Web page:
Bigleaf Maple, really the only Maple we have over
on this side of the country that is of interest to Woodworkers, used to be
plentiful in and around the Seattle area. The figured heartwood, which can
be striking and is much prized by luthiers, is usually only found in the
base of the tree. In fact, there have been incidents with thieves
illegally felling the trees and then removing the base near the stump. I
bought some pieces from my wood guy in Spokane and because they were only
available is one size: roughly 5/4 by 21" long and 12" in width, I
thought making a large kindling box for one of our many wood stoves would be a nice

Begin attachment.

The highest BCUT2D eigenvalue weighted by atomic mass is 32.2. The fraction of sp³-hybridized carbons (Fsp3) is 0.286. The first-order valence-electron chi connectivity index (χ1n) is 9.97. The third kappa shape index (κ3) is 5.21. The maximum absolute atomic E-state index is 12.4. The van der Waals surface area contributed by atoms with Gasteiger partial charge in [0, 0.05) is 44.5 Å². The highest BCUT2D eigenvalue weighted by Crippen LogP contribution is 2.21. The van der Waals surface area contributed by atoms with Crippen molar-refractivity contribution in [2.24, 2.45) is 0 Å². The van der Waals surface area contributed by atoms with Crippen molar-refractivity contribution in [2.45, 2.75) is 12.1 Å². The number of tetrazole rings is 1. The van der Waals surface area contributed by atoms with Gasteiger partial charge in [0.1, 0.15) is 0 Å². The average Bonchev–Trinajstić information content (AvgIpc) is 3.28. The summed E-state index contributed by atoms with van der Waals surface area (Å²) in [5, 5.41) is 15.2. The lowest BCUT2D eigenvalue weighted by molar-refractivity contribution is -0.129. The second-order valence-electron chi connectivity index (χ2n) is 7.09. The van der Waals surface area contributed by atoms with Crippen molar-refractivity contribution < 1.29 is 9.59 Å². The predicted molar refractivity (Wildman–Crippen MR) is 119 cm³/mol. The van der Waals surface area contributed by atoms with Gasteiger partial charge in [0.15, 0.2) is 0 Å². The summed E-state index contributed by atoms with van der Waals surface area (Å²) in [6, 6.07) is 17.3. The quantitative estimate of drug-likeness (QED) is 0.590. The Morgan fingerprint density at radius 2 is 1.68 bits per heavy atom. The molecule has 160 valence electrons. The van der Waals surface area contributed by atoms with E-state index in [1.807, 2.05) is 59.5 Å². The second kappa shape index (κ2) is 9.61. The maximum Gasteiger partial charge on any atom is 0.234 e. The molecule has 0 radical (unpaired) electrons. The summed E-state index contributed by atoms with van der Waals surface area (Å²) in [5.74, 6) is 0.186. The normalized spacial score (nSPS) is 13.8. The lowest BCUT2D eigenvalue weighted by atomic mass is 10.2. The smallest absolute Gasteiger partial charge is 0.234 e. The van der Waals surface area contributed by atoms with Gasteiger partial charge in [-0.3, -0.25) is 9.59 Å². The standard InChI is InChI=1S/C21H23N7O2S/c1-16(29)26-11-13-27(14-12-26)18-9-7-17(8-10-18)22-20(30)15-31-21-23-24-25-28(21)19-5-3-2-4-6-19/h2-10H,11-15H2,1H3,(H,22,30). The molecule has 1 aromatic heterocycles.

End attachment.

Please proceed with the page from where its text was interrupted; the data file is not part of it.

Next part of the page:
use. It would also afford ample opportunity to practice hand
dovetailing some large pieces together, other that just doing drawers.
After milling the pieces to about 1/2" in thickness, and cutting them to
height and width, the dovetail process begain with cutting the tailboards on
the bandsaw. With this many pieces and this many dovetails, it was
critical to keep track of the orientation of each piece.
The bottom will be a piece of hard maple with a 1/4" rabbit around the
edges that will slide freely into a dado cut into each side.
After a lot of sawing and chisel work, the sides are ready to glue up
and pound together. I was pleasantly supprised at how cleanly this
wood worked, in spite of being rather soft for a maple. The joints,
although very tight, still went together nicely.
The finished hammered together box, before sanding and oiling. The
grain is stunning, even before finishing -- I can see why the Luthiers like
this wood so much.